Kate Bosworth‘s “Before I Wake,” costarring Jacob Tremblay, Thomas Jane and Annabeth Gish, and directed by Mike Flanagan, is currently undated.

And “Kidnap,” starring Halle Berry, will debut on Dec. 2.

Relativity formally emerged from the Chapter 11 process in mid March. Having managed to resolve hundreds of millions of dollars in debt with creditors, the studio has landed an impressive $400 million in new equity financing from Los Angeles-based Maple Leaf Films.

Kavanaugh has remained chairman and CEO of the reformed Relativity Studios, while producer Dana Brunetti was named president and creative leader earlier this year.

Blair Witch 2016 Reviews

A group of students going camping in the Woods. They soon realize that they are not all alone… Formerly The Woods, Blair Witch is the third film in the franchise.

The horror film Blair Witch (formerly The Woods) to Adam Wingard attacked by surprise the public from Comic Con.

Until today, the film was called The Woods: the story of a band of young people lost in a dark forest. Until today. Until the Comic Con in San Diego, where the trailer was planned under the title all changing: Blair Witch. Is the third film in the franchise, seventeen years after the Blair Witch Project (1999) was the fine horror in contemporary production and was genre cinema in the era of the found footage, more than a decade before Paranormal Activity and others, using a great promotion that mixed urban legend and primal fear (is lost in the Woods at night). But a very forgettable sequel in 2000 (Blair Witch 2: Book of shadows) buried the franchise – until 2009 where the creators of the original film were talking about a Blair Witch 3, which soon disappeared into development hell. There was no news of the film, and here’s the new trailer for The Woods under the new name of the Blair Witch.

Blair Witch Reviews

The new Blair Witch find traces of the first (there is in this trailer the final plan of the first film… “That sounds familiar”, as one character says) and seems a lot more straight forward than the original. Here, the Director Adam Wingard was noticed with his survival a little Kinky You’re Next, but it is the very successful The Guest (with Dan Stevens in crazy ex who encrusted in an ordinary family) who did move to the next level. It already expected The Woods with great impatience on the faith of its Director and a first trailer creepy, the fact that it is now the reboot/continuation of Blair Witch does not detract from the excitement. Blair Witch was released in France on September 21.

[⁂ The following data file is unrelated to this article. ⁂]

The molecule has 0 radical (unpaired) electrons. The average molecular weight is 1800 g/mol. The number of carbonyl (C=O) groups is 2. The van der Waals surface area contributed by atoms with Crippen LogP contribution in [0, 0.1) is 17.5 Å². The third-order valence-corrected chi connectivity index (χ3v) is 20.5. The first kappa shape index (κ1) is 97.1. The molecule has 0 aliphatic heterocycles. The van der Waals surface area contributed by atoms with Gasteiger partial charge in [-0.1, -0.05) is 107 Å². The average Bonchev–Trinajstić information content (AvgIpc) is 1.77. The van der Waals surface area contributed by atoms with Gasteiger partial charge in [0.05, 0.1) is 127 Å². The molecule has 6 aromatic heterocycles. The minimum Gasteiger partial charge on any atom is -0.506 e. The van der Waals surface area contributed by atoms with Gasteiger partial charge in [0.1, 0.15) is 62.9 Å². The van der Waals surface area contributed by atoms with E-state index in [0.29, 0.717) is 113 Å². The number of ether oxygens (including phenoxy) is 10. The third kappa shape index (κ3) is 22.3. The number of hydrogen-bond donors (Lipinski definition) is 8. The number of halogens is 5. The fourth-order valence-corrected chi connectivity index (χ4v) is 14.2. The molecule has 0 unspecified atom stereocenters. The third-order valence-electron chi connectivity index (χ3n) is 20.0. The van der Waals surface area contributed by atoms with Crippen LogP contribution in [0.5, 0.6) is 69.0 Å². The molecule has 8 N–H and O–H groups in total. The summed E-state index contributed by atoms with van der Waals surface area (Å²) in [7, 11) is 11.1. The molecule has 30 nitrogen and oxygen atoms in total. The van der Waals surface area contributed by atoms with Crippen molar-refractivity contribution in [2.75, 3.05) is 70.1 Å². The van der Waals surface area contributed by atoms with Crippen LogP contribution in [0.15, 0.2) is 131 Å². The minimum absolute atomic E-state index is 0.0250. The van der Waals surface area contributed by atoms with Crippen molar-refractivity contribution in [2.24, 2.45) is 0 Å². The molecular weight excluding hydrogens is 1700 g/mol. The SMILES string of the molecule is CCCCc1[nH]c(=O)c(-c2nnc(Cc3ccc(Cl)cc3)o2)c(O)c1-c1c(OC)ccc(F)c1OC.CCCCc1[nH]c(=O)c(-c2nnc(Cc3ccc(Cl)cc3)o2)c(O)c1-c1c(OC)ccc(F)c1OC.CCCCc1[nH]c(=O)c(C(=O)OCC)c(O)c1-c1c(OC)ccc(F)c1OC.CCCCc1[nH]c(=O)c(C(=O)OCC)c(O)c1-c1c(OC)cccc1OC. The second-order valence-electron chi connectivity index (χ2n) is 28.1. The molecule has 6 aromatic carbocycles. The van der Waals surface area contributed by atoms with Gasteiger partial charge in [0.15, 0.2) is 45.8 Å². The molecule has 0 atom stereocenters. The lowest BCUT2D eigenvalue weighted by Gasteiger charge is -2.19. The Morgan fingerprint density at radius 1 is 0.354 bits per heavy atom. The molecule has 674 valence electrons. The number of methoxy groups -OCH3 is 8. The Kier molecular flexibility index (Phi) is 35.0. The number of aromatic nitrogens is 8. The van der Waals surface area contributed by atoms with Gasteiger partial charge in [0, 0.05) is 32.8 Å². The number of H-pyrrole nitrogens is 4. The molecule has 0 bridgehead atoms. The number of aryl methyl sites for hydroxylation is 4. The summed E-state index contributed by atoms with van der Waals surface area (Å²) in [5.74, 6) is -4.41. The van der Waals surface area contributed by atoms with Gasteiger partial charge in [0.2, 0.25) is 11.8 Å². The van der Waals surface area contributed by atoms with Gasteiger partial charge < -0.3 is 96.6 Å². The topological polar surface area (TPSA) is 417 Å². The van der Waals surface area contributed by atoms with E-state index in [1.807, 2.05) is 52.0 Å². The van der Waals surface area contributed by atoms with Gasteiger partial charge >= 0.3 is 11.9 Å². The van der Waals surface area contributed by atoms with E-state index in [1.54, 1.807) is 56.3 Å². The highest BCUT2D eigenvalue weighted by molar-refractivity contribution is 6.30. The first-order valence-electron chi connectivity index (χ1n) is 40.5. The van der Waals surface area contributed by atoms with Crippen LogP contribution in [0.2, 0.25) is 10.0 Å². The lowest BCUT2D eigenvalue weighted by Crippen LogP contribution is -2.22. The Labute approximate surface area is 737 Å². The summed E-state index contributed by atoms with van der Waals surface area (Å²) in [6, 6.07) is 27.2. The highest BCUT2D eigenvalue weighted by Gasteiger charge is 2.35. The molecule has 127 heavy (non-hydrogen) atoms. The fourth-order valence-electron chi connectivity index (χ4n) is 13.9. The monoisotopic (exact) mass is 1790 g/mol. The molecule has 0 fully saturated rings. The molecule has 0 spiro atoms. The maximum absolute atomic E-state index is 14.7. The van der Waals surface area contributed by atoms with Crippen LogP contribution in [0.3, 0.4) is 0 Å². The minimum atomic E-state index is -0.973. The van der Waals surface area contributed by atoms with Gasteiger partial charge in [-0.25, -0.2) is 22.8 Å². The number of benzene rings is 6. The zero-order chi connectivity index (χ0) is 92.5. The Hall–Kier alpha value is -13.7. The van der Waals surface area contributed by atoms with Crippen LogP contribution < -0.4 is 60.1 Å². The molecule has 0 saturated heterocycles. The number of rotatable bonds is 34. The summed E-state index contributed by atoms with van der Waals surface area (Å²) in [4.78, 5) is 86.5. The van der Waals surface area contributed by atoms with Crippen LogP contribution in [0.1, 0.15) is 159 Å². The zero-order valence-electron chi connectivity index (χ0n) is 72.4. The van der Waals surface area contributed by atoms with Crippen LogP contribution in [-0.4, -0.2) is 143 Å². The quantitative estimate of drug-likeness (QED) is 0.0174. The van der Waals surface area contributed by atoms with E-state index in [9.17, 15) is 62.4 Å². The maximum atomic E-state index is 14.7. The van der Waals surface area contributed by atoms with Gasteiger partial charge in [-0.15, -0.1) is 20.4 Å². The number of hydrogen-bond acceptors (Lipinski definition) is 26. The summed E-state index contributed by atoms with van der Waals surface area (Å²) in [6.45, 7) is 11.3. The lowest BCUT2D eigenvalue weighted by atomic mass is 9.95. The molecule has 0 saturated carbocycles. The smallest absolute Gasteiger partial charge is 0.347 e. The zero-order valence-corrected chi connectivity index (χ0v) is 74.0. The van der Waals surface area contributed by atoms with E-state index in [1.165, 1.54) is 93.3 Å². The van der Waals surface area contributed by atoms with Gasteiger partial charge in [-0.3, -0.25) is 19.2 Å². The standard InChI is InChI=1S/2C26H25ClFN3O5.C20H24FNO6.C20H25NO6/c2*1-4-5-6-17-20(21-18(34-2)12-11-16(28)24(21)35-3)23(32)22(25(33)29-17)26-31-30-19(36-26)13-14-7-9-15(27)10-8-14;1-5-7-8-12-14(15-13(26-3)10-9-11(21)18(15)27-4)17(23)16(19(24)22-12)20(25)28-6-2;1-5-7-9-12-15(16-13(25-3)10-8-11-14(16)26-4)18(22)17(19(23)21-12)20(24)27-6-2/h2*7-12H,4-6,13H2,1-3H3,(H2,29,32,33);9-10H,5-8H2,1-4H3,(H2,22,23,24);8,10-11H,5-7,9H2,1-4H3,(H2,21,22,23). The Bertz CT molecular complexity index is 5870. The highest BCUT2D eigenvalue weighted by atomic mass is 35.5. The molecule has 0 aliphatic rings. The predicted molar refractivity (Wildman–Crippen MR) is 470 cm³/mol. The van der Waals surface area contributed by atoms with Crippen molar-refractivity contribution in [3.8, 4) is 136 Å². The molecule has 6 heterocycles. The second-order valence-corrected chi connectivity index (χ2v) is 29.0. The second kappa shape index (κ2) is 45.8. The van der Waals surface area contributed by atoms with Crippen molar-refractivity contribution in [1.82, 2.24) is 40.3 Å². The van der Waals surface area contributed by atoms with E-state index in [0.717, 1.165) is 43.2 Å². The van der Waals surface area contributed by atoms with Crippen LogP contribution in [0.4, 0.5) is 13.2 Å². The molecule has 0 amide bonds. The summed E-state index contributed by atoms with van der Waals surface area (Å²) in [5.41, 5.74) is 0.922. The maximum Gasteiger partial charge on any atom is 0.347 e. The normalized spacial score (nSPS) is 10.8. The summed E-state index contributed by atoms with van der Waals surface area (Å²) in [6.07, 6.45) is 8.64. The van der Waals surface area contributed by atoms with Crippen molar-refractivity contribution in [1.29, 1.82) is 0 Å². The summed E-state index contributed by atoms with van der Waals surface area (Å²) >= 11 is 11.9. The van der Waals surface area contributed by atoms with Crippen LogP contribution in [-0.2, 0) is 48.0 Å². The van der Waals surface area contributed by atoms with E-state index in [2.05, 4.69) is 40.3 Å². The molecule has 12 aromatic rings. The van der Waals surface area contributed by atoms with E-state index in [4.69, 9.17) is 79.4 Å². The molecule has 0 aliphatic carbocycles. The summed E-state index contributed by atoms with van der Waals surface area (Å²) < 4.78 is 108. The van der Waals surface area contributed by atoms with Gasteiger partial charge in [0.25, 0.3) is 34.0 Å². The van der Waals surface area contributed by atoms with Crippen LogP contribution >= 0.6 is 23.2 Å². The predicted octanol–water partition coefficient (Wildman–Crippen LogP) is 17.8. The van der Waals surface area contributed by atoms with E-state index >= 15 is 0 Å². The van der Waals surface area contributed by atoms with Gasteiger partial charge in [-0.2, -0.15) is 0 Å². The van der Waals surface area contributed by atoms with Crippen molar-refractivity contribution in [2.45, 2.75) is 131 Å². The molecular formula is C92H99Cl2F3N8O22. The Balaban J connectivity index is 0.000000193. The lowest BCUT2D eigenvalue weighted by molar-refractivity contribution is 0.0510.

The Darkness (2016)

From the director of the cult classic, “Wolf Creek,” Greg McLean, comes the supernatural thriller “The Darkness,” opening nationwide May 13th, 2016. As a family returns home from vacation at the Grand Canyon, they innocently bring home a supernatural force that preys off their own fears and vulnerabilities, threatening to destroy them from within, while consuming their lives with terrifying consequences.

Release date:May 13, 2016
Studio:High Top Releasing
Director:Greg McLean
MPAA Rating:PG-13 (for thematic elements, some disturbing violence, brief sensuality and language)
Screenwriter:Greg McLean
Starring:Kevin Bacon, Radha Mitchell, David Mazouz, Lucy Fry, Matt Walsh, Jennifer Morrison
Genre:Thriller, Horror
Copyright Holder:N/A
Official website:Facebook| Twitter| Instagram

The Darkness (2016) Trailer

Money Monster (2016)

In the real-time, high stakes thriller Money Monster, George Clooney and Julia Roberts star as financial TV host Lee Gates and his producer Patty, who are put in an extreme situation when an irate investor who has lost everything (Jack O’Connell) forcefully takes over their studio. During a tense standoff broadcast to millions on live TV, Lee and Patty must work furiously against the clock to unravel the mystery behind a conspiracy at the heart of today’s fast-paced, high-tech global markets.

After losing money on a stock tip, a disgruntled investor (Jack O’Connell) holds a Wall Street guru (George Clooney) and a producer (Julia Roberts) hostage on live television.

Release date: May 13, 2016 (USA)
Director: Jodie Foster
Distributed by: TriStar Pictures
Producers: George Clooney, Daniel Dubiecki, Lara Alameddine, Grant Heslov
Screenplay: Jim Kouf, Jamie Linden, Alan Di Fiore

Money Monster (2016) Trailer